Living with HIV
Thanks to the advances in HIV research and medication, we can now say with confidence that people on effective treatment cannot pass on HIV. This is known as an ‘undetectable viral load’.
Here, we answer the most frequent asked questions about the U=U message (Undetectable equals Untransmittable), being ‘undetectable’ and what this means for HIV transmission.
1. What is the risk of HIV of passing HIV on when you are undetectable?
People on effective HIV treatment cannot pass on the virus. That is because HIV medication (antiretroviral treatment or ART) works by reducing the amount of the virus in the blood to ‘undetectable’ levels. This means the levels of HIV are so low that the virus cannot be passed on.
It can take up to six months for some people to become undetectable from when they start treatment.
2. What is ‘effective treatment’?
We are using the term ‘effective treatment’ to mean that someone is on treatment, taking it as prescribed and has what we call an ‘undetectable viral load’.
The Opposites Attract and PARTNER studies found that there remains a transmission risk within the first six months of treatment. For the HIV positive partner it may take time for the viral load to reduce to undetectable.
‘Effective treatment’ means someone has been taking it as prescribed for at least six months and has an undetectable viral load.
According to Fast-Track Cities data, 94% of people diagnosed with HIV in Victoria are on treatment. Ninety-three percent (93%) of people living with HIV who are on treatment have an ‘undetectable viral load.
3. What is the evidence for this?
Scientific evidence over the last 20 years demonstrates that the likelihood of HIV transmission has much to do with ones ‘viral load’ (the amount of the virus in the blood). The PARTNER study findings published in July 2016 and the Opposites Attract study findings presented in July 2017 have provided evidence that is more definitive.
The PARTNER study looked at 888 gay and straight couples (and 58,000 sex acts) where one partner was HIV positive and on effective treatment and one was HIV negative. Results found that where the HIV positive partner had an undetectable viral load, there were no cases of HIV transmission, whether they had anal or vaginal sex without a condom.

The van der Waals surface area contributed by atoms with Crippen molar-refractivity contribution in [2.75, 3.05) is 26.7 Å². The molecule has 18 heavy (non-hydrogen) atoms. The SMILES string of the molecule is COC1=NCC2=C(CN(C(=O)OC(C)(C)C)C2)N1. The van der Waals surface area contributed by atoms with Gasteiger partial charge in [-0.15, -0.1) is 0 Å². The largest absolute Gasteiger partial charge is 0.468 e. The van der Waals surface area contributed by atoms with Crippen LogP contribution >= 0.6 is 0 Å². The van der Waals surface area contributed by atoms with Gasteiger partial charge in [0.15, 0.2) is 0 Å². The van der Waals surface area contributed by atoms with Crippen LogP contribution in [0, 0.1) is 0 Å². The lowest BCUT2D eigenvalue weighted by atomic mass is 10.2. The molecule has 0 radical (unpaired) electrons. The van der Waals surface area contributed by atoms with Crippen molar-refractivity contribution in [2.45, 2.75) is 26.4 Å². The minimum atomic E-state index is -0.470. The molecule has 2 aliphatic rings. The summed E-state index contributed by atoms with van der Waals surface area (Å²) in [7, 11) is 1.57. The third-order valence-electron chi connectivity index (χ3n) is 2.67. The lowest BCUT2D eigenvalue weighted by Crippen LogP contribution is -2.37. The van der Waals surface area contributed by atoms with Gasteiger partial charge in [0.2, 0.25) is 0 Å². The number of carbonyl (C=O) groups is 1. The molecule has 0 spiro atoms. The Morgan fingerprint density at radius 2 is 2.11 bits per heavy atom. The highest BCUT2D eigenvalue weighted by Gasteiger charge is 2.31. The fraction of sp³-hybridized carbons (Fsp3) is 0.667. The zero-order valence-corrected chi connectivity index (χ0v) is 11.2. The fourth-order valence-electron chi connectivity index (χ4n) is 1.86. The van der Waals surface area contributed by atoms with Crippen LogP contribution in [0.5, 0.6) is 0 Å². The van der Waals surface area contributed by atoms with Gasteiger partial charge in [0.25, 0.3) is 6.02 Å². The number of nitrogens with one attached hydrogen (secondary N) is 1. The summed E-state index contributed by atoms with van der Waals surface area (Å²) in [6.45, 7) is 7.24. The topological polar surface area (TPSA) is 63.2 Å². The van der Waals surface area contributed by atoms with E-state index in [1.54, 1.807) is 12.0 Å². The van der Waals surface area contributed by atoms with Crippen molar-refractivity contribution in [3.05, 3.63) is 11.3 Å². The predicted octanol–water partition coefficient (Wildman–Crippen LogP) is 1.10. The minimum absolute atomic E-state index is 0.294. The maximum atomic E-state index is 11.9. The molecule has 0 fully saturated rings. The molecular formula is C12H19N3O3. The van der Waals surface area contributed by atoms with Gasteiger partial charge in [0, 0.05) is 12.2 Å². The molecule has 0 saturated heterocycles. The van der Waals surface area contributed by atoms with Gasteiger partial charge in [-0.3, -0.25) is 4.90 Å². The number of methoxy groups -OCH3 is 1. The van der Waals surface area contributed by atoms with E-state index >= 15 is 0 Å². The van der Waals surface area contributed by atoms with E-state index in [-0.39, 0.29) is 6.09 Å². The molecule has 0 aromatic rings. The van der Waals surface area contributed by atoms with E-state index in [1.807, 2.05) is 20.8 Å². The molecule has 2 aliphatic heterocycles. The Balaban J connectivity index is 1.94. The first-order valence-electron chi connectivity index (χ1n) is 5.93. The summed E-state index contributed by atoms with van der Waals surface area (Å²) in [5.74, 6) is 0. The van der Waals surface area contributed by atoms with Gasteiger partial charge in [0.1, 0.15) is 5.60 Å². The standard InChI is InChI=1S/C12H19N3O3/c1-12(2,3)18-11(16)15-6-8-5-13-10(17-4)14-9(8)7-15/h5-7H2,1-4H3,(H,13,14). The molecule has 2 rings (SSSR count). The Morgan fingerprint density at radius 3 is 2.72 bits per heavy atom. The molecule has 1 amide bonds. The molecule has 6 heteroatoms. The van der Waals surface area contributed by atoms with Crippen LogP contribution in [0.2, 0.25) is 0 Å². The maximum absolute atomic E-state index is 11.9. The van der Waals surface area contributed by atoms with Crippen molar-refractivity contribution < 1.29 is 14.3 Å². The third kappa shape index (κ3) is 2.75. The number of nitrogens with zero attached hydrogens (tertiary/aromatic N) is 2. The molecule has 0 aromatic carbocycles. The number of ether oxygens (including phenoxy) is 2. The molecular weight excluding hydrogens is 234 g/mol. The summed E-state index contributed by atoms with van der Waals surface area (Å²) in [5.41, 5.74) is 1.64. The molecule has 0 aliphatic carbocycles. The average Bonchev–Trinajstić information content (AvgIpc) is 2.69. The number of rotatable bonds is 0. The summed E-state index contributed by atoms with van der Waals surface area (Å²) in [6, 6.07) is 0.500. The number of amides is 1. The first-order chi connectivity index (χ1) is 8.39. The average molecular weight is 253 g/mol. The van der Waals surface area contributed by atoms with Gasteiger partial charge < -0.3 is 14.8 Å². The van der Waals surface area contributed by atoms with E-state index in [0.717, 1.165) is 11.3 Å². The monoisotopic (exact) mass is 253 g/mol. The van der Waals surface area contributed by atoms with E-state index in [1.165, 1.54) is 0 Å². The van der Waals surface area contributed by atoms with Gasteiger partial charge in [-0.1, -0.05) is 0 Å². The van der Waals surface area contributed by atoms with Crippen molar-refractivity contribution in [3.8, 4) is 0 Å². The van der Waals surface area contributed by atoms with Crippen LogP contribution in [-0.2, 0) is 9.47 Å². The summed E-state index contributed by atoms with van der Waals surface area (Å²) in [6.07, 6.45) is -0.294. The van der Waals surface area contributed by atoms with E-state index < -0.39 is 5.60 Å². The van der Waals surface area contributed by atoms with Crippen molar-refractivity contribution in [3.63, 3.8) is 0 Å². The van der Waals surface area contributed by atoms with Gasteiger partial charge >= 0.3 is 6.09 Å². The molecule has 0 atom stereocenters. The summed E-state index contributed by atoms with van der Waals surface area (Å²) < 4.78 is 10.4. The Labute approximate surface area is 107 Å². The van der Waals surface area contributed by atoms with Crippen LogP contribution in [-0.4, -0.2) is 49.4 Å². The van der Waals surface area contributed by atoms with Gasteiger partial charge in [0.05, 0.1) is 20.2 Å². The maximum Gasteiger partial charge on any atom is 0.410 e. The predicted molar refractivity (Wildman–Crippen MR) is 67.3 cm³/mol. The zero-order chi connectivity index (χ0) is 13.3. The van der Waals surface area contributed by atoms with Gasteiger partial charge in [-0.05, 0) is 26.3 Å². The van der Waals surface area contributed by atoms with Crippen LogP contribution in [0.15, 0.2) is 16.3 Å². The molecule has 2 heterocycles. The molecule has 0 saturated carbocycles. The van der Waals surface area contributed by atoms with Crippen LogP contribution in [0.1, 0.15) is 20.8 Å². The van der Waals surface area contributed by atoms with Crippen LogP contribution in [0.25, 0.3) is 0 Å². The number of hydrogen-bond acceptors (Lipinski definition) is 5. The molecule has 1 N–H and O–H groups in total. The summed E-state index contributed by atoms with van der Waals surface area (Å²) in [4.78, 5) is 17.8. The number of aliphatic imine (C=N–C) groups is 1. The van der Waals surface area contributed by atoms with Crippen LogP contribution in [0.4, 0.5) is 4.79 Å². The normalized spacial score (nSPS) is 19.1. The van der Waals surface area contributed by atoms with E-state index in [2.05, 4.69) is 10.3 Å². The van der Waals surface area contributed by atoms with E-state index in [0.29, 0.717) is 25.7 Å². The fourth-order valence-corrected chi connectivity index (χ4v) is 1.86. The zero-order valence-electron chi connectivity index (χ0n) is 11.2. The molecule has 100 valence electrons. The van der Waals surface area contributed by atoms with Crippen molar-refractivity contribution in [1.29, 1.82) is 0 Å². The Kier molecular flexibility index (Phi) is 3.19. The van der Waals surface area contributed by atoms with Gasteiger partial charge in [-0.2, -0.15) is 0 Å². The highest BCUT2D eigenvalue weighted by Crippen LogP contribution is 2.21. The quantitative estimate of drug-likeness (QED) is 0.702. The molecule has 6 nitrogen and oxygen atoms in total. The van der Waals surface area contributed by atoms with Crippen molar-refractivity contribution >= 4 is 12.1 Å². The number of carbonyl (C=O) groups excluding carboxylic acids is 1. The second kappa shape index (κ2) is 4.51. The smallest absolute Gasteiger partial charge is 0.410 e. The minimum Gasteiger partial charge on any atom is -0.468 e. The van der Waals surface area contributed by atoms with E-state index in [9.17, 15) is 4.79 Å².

The Opposites Attract study looked at 358 gay male serodiscordant couples from Australia, Rio de Janeiro and Bangkok. These couples performed over 12,000 acts of anal intercourse without condoms where the only protection was that the HIV positive partner had an undetectable viral load. There were no linked incidents of HIV transmission.
This is the most robust evidence to date and gives us confidence, that people on effective treatment cannot pass on HIV.
4. Is this a cure for HIV?
Being ‘undetectable’ is not a cure, as the virus is still present. However, effective treatment does mean that you can have a normal life expectancy and cannot pass on the virus to others. There is no reason why HIV should stop you living, working, dating or starting a family as with anyone else.
5. Can an undetectable viral load change over time?
The presence of other sexually transmitted infections (STIs) can potentially affect viral load.
HIV treatment can only be successful if you have access to it and are taking it as prescribed.
Stigma can be a barrier to people accessing treatment, and that is why this message is so important – it will help encourage adherence to medication. We know that if you take effective HIV treatment as prescribed and have an undetectable viral load, you cannot pass on HIV.
If someone’s ability to take their tablets every day changes for any reason (for example due to changes to circumstances or lifestyle) there could be a risk of transmission.
We would always advise that if you are having any problems taking your medication, for any reason, then you discuss that as soon as possible with your HIV doctor, GP or peer support worker.
6. Why are we getting this message out?
We want to dispel the stigma, discrimination and myths that many people living with HIV face on a daily basis. Even their employers and healthcare professionals often discriminate against, people living with HIV for fear that they are infectious. If everybody knows that people on effective HIV treatment cannot pass on the virus, we could end this stigma.
Sharing this message, undetectable equals untransmittable or U=U, will bring down HIV transmissions by encouraging more people to test for HIV and to accept treatment.
7. Does UequalsU or an ‘undetectable viral load’ promote condomless sex?
In our experience, being ‘undetectable’ does not mean people completely stop using condoms. While being on effective treatment means you cannot pass on HIV, condoms are the best way to prevent other STIs. For many people, condoms will remain their preferred way for preventing HIV transmission.
This text was adapted by Living Positive Victoria from Dr Michael Brady, © Terrence Higgins Trust 2017